Digital Shipping Platforms Cutting $684 Million ErrorsIsaac Arnsdorf
The shipping industry, which carries 90 percent of world trade, is finally going digital.
Until recently, if you wanted to send a couple pallets of television sets from Hong Kong to New York, you had to place your order over the phone with a human on the other end. Those humans make mistakes about 20 percent of the time, costing $684 million a year, according to Ocean Audit Inc., which examines invoices for retailers such as Macy’s Inc.
To cut this waste, customers and ship operators can now use digital platforms offered by Freightos, Amber Road Inc. and Inttra Inc. or by carriers including A.P. Moeller-Maersk A/S that make booking international freight as easy as reserving a hotel room or buying a sweater online.
“As an industry, I wouldn’t pride ourselves on being at the forefront of technology,” Carsten Frank Olsen, a senior director responsible for Maersk Line’s commercial business processes in Copenhagen, said in a June 12 phone interview. “To the extent that we can automate processes, we can speed up the processing time and make more accurate booking confirmations and invoices.”
Solutions range from shippers developing their own software to independent companies trying to make booking freight more like buying a plane ticket.
Zvi Schreiber, a British-Israeli software entrepreneur, created Hong Kong-based Freightos in 2012. He says he asked 15 companies in February how much it would cost to ship a couple pallets of cookware, clothing or electronics from China to New York, most of them took more than a week to reply.
About 160 million containers filled with goods crossed oceans last year, 13 percent of them bound for North America and 21 percent for Europe, according to London-based Clarkson Plc, the world’s largest shipbroker.
The ocean shipping industry hasn’t fully made the changeover because a single transaction usually involves multiple companies and jurisdictions with their own rules and procedures. Shippers prefer to keep privately negotiated rates secret, unlike airlines that publish fares.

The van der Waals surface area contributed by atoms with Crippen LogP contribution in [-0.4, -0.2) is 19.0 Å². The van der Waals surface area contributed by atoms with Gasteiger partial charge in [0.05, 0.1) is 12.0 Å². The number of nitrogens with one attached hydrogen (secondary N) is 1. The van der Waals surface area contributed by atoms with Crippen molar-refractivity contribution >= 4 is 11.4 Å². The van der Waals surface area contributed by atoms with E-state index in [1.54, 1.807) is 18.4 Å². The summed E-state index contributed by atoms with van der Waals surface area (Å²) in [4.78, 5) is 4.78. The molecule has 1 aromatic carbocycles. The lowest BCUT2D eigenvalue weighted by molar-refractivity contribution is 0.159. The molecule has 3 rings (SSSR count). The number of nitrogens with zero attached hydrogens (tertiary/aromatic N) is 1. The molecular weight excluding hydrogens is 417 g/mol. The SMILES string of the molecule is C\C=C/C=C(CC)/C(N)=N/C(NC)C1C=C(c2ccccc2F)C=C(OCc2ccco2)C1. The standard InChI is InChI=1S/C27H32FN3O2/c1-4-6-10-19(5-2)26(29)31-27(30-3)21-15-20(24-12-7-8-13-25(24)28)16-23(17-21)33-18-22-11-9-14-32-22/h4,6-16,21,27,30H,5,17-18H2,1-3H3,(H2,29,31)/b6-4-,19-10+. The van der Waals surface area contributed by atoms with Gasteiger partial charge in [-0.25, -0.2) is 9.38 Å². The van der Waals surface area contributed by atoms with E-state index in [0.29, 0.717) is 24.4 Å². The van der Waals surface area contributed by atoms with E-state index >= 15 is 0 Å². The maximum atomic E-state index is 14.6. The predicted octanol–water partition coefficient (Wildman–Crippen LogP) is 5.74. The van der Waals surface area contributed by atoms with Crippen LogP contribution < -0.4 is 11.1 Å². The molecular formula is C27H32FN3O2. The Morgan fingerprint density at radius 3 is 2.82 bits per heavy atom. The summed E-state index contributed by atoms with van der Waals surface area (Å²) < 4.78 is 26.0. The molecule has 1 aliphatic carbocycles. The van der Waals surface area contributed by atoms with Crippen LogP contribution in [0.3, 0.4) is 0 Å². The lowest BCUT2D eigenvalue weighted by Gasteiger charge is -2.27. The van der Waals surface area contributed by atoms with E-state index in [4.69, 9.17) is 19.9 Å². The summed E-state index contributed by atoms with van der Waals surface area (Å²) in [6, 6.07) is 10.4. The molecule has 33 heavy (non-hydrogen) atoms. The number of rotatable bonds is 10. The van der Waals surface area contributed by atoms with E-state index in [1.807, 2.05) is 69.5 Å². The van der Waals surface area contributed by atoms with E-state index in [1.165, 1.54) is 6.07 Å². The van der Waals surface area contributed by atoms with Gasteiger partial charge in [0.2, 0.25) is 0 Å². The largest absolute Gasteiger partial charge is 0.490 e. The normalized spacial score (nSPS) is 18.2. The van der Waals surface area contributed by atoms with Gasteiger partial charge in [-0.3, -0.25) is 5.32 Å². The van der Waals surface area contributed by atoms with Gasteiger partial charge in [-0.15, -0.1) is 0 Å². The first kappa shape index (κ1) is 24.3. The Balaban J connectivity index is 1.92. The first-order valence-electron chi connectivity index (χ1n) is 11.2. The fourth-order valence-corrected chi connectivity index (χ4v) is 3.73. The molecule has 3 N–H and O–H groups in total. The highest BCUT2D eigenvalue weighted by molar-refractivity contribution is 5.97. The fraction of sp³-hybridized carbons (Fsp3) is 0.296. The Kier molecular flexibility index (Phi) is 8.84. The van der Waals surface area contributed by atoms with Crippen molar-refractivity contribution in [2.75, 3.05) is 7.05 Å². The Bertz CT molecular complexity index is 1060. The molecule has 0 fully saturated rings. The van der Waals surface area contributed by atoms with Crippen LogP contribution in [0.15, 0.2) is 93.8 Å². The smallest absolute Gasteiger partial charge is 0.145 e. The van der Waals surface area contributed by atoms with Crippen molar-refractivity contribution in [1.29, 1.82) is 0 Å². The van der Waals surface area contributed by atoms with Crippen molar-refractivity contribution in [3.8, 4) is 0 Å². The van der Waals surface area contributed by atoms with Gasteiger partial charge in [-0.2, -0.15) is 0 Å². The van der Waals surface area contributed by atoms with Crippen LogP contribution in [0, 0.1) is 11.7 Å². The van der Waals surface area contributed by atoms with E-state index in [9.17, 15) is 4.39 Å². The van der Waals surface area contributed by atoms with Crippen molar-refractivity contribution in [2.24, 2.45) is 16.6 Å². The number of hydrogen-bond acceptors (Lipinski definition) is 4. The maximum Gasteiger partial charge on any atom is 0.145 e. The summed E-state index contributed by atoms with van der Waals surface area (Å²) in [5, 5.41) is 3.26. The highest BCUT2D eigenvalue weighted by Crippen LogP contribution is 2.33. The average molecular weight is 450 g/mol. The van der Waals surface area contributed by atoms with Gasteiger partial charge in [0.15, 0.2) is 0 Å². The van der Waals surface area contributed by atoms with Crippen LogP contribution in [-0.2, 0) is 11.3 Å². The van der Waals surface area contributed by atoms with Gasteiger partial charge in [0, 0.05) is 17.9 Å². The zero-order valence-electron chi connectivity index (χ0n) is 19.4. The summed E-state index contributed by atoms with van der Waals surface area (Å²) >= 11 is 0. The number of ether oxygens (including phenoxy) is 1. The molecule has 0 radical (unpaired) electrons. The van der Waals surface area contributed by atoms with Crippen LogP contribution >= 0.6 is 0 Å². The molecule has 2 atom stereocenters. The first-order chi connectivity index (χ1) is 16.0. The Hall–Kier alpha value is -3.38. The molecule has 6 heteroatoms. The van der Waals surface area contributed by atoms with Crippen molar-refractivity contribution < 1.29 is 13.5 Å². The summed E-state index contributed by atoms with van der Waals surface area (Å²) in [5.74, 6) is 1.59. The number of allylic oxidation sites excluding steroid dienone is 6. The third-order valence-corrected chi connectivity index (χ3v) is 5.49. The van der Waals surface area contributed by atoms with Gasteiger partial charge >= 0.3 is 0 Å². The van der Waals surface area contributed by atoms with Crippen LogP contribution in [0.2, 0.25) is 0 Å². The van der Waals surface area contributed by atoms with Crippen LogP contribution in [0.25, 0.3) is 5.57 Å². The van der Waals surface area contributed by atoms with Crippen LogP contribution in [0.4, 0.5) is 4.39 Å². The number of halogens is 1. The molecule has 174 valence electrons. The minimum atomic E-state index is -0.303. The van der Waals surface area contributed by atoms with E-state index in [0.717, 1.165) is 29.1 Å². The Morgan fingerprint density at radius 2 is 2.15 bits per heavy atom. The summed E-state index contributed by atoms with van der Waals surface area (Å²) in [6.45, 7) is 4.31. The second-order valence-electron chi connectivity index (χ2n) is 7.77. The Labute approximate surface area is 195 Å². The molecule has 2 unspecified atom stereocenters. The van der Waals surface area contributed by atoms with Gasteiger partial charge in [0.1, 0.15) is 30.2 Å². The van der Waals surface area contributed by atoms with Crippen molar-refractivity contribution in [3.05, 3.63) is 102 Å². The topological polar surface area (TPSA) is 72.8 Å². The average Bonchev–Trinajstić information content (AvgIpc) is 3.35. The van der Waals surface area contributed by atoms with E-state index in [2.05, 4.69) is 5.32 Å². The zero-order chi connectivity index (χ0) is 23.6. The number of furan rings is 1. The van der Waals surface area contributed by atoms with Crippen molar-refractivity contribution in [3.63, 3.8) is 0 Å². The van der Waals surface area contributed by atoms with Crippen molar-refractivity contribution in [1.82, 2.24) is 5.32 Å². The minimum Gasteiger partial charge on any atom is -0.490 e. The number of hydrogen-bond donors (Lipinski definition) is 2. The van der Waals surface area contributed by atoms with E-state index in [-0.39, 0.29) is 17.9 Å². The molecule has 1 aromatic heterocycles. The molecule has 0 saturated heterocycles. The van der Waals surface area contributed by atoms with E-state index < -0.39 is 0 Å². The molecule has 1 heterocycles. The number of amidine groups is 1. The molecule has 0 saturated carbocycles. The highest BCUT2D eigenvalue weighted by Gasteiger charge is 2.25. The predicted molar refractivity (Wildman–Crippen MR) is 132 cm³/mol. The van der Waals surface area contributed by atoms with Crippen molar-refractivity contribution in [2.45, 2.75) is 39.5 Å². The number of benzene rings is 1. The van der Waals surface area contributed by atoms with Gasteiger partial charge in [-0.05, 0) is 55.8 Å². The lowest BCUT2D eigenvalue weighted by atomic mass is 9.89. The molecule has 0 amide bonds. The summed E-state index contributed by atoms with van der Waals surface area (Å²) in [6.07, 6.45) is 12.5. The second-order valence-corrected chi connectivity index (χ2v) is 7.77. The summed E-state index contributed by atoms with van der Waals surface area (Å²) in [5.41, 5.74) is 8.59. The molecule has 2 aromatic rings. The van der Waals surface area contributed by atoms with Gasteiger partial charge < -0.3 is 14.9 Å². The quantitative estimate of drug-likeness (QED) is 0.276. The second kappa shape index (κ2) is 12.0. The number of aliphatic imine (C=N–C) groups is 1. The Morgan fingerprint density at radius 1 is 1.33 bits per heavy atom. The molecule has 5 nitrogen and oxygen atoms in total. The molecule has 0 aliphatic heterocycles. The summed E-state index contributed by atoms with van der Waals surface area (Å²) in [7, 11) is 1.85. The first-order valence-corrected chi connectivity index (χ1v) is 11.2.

Spokesmen for the World Shipping Council and the Transpacific Stabilization Agreement, trade groups representing shipping companies, declined to comment.
Maersk now takes about 87 percent of its orders electronically, up from about 80 percent for the past four years, according to Frank Olsen. About 40 percent of bookings on Maersk’s website are confirmed in 5 minutes to 19 minutes, and 90 percent are finished within two hours, a “significant improvement” from a year or two ago, he said.
In most cases, shipping a box load of goods around the world remains a time-consuming and labor-intensive process. Orient Overseas International Ltd. acknowledges online inquiries within 24 hours and then employees continue the booking process, according to Stephen Ng, the Hong Kong-based company’s director of trades.
Existing customers usually contact their account managers directly, Ng said in a June 9 e-mail. As companies develop their own approaches, it may be difficult to establish a uniform system, he said.
The current system is too prone to error, according to Steve Ferreira, founder and president of Miami-based Ocean Audit. “We need to be concerned about this because it’s a huge drain on our economy,” he said in a May 27 telephone interview.
Ocean Audit reviews invoices to find mistakes in customers’ favor, taking 50 percent of the savings, Ferreira said. Other startups seek to stop the discrepancies before they happen.
The biggest is Parsippany, New Jersey-based Inttra, whose network now processes 22 percent of all containers shipped globally, according to Sandra Moran, chief marketing officer. The company began 13 years ago as a collaboration among the largest shipping companies, she said in a May 30 phone interview.
While Inttra shows quotes from multiple carriers, Amber Road’s service plugs in the terms of a company’s negotiated contract, Ty Bordner, vice president of solutions consulting based in McLean, Virginia, said in a May 30 phone interview.
That allows users such as Honeywell International Inc. and GlaxoSmithKline Plc to enter the cargo, origin and destination, push a button, and see all the available rates and schedules according to their contract, he said. They can also book directly through the software.
“Just like you and I would do on a travel site, you say, OK, I want to go that one,” he said. “These contracts are an inch thick sometimes if you printed them out on paper, so without a software system to help a user discern what’s the best way to move from point A to point B, you can’t look through a contract to do that.”
Amber Road, based in East Rutherford, New Jersey, and Freightos include air and ground transport too. Schreiber compared his service’s route options like driving directions on Google Inc.’s Maps. The company now has more than 20 vendors who pay $50 per user per month, he said.
“The shipping industry is at least a decade behind,” he said in a May 28 phone interview. “There are more complicated things in the world that the modern computer can handle.”